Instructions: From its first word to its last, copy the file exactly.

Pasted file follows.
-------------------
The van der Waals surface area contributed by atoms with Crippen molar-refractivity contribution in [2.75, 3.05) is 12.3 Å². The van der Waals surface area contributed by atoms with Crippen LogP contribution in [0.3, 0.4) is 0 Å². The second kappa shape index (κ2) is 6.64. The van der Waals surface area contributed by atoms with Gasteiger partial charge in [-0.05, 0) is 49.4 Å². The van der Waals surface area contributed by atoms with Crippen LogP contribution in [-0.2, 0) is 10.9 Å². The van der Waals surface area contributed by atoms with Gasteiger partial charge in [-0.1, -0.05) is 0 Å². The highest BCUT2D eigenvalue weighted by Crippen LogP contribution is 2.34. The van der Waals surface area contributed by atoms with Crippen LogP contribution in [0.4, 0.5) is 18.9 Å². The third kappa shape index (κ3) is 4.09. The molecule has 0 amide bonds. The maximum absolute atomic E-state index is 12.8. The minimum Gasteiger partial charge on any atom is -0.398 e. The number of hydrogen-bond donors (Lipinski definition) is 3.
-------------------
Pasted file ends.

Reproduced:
The van der Waals surface area contributed by atoms with Crippen molar-refractivity contribution in [2.75, 3.05) is 12.3 Å². The van der Waals surface area contributed by atoms with Crippen LogP contribution in [0.3, 0.4) is 0 Å². The second kappa shape index (κ2) is 6.64. The van der Waals surface area contributed by atoms with Gasteiger partial charge in [-0.05, 0) is 49.4 Å². The van der Waals surface area contributed by atoms with Crippen LogP contribution in [-0.2, 0) is 10.9 Å². The van der Waals surface area contributed by atoms with Gasteiger partial charge in [-0.1, -0.05) is 0 Å². The highest BCUT2D eigenvalue weighted by Crippen LogP contribution is 2.34. The van der Waals surface area contributed by atoms with Crippen LogP contribution in [0.4, 0.5) is 18.9 Å². The third kappa shape index (κ3) is 4.09. The molecule has 0 amide bonds. The maximum absolute atomic E-state index is 12.8. The minimum Gasteiger partial charge on any atom is -0.398 e. The number of hydrogen-bond donors (Lipinski definition) is 3.